CounterSpy was pure lightning-in-a-bottle luck. Its developers at Dynamighty boasted talents from LucasArts and Pixar. The title was picked up by Sony as a major indie console exclusive for their PLAY 2014 digital store event, sitting proudly alongside the likes of Rogue Legacy and The Swapper. Its art direction was like out of a James Bond movie intro, built around a comedic Cold War setting where there is an alt-history space race between the Imperialists and Socialists to blow up the moon! You play as the only agent who can prevent lunar armageddon, switching between 2D sneaking and 3D shootouts across multiple rogue-lite campaigns. CounterSpy had everything going for it — yet everyone forgot it existed.
It was so swiftly tossed aside that when the game’s servers for its online elements went down in 2018, the only record of their shuttering that I could find was on the game’s PSN store page. As one of the PS4’s first significant exclusives, let alone an early wonder for the PS Vita, CounterSpy deserved far better than this.
I simply can’t overstate how amazingly polished CounterSpy is. A lot of the games I cover in this column have some sort of jank or missing element that explains their rough reception; CounterSpy doesn’t.
No stone is left unturned to flesh out CounterSpy’s world. It curves its display like you’re playing it on an old cathode-ray tube TV, simulating a pinch of film grain. Its score evokes The Man from U.N.C.L.E. with slowburn guitars accompanied by jazzy brass. The autosave icon is a clock counting down. Sharp-witted humor literally lines the walls as you sneak past propaganda from both sides. You uncover intel reports about everything from IDing covert agents by their armpit hair to absurd weapons research. Everywhere you look, developer Dynamighty’s love for their project is on display.
This is all bolstered by superb animation work and sound design. Every motion has a kinetic impact matched by an elegant, minimal HUD that frames the world like you’re navigating low-poly dioramas. Enemies stomp around with purpose, while clearly having no clue what they’re guarding. Your judo-chop stealth takedowns would make Austin Powers proud, and the swift shots of your pistol have enough impact to draw the envy of Sam Fisher. You literally rip vital data out of computer consoles and detonate bombs to access rare research and weapon parts. Alerting enemies raises that nation’s Defcon, while making their cowardly officers surrender lowers it. After every mission, you have to choose which of the two countries to venture into farther, with unique persistent rewards pulling you in each direction.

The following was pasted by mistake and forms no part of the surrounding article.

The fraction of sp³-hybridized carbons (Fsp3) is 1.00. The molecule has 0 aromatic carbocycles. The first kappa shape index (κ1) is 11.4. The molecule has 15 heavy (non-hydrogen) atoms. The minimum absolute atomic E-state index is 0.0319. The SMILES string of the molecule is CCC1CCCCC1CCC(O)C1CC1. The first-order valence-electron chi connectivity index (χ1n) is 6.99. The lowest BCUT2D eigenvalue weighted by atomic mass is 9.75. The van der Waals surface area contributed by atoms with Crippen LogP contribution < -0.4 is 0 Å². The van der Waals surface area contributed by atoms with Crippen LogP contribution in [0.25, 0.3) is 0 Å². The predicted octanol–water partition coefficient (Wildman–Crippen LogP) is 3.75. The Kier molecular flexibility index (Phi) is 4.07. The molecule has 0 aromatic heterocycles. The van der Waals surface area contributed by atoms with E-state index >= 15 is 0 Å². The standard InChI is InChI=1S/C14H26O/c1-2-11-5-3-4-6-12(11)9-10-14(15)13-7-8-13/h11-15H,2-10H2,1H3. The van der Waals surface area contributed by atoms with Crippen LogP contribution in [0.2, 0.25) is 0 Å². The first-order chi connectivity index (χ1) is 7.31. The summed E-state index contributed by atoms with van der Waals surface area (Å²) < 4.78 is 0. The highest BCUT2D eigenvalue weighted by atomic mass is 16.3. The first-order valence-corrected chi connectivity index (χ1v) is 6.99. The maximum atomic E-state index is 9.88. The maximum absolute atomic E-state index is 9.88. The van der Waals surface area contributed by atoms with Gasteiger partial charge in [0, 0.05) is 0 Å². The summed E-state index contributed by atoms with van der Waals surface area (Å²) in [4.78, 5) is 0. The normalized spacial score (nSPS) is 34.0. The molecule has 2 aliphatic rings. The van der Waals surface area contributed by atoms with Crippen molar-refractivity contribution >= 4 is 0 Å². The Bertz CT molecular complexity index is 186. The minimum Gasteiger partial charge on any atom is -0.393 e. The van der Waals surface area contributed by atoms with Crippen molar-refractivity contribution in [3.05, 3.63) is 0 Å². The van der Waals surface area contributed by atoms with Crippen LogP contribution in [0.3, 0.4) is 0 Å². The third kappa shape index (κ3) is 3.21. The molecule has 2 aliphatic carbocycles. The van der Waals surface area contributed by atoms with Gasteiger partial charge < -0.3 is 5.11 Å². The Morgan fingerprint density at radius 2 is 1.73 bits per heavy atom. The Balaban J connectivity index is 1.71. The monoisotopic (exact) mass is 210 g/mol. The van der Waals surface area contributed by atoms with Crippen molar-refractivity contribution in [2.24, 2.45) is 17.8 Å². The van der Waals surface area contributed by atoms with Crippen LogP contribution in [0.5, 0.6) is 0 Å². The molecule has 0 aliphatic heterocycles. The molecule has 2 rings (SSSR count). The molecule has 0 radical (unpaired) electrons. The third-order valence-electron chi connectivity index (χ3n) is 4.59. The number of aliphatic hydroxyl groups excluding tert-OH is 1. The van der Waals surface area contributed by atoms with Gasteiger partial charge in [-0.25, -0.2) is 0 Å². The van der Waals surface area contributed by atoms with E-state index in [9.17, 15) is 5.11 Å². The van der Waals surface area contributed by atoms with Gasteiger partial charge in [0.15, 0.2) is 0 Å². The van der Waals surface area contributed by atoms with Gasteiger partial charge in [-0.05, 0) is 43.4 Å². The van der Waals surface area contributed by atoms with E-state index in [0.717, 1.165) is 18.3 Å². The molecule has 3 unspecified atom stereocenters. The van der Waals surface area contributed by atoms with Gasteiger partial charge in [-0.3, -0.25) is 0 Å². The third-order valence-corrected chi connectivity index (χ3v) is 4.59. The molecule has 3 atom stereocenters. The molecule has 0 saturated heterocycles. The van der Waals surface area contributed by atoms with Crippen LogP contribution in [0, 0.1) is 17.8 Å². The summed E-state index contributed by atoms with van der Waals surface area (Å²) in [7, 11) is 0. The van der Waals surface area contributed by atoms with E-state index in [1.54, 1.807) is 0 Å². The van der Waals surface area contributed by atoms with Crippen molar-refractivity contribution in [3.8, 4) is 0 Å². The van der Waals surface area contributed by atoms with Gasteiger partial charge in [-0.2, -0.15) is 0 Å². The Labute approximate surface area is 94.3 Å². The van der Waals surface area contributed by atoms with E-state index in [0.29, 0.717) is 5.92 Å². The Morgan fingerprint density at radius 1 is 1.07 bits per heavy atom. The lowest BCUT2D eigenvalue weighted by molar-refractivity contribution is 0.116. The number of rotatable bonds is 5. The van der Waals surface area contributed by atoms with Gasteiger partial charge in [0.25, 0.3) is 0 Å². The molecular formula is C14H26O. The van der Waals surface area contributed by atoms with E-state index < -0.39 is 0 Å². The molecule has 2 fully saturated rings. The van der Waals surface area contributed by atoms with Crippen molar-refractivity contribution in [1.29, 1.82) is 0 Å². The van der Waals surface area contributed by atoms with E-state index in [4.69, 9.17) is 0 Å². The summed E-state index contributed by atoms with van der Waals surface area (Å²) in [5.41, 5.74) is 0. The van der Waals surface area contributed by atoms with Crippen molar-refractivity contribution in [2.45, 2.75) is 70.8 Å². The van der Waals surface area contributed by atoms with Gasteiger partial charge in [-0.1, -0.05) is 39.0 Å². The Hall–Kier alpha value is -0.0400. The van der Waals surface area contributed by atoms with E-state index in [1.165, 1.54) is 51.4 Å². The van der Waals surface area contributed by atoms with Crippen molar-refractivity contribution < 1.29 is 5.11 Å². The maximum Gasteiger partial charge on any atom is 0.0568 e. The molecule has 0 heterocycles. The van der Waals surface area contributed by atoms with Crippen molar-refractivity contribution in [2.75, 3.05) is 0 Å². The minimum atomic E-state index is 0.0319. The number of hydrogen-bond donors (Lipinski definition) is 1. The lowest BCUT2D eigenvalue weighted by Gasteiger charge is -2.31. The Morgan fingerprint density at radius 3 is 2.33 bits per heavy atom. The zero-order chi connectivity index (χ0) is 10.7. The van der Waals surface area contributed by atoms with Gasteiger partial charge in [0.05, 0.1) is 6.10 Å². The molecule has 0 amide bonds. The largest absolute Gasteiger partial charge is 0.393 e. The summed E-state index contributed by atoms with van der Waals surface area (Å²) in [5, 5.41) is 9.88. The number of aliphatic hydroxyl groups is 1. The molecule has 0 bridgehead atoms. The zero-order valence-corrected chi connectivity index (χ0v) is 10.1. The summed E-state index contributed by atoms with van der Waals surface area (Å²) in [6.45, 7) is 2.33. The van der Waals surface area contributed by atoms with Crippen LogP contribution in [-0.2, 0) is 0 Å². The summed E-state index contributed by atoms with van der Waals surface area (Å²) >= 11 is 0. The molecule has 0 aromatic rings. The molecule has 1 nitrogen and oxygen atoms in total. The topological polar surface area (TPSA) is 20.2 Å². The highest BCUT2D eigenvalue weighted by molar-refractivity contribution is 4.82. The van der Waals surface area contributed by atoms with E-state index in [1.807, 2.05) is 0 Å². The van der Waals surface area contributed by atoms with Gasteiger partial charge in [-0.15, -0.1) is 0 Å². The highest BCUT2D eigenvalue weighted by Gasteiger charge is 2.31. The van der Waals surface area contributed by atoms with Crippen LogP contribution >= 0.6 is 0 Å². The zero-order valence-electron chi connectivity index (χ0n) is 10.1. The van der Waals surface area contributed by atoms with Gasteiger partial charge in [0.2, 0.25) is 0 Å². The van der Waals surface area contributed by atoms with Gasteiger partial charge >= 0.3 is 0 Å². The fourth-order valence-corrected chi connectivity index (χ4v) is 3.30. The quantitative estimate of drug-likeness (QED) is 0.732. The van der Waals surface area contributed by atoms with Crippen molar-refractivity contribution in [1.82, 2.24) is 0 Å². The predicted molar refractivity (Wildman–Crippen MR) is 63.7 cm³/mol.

CounterSpy’s controls are just as smooth. You can dive, climb, and stalk down hallways with ease, lining up shots along the 2D plane when not in cover. Once in cover, you aim first where you want to shoot, then raise your gun while poking your head out. If you’re clever enough and time things right, you can clear a room before anyone knows you’re there. Find yourself caught, and the predictive reticle lets you be primed for when one of the brutes raises his ugly mug to shoot at you. It’s all incredibly intuitive, becoming second nature before you’ve finished your first playthrough. That’s especially impressive given it had to unify its control scheme across the PS3, PS Vita, and PS4, in addition to later being ported to Android and iOS.
What’s startling is — the game almost wasn’t this good. When you watch the game’s first trailer, not only is the world, err, colder and quieter, but several actions have either a minigame aspect or are more drawn out. The core idea is still there, buried beneath elements that were either cut or trimmed down. CounterSpy wasn’t simply pushed out to meet a deadline, but instead honed to perfection.
Even the game’s dynamically generated levels all feel tightly constructed, stringing together ever more elaborate military bases for you to dismantle and sabotage. While the AI powering your opponents is far from as smart as the rocket scientists at work, that only adds to the charm. Try finding another game that combines Rush’n Attack and Metal Gear Solid with this much style to spare. In just about every way it could, CounterSpy offers a fresh take on the stealth genre with substantial replay value. Normally, there’s a specific angle that makes a game worth talking about, but this one is just brilliant in general.
Sadly, CounterSpy’s developers at Dynamighty went their separate ways back in 2017. While their legacy is brief, their sole major release is an achievement of artistry and design. Every element intertwines into a beautiful experience that perfectly captures the charm of classic Cold War cinema. You just don’t get many indie games like this. If you have the option, this is absolutely a mission you should choose to accept.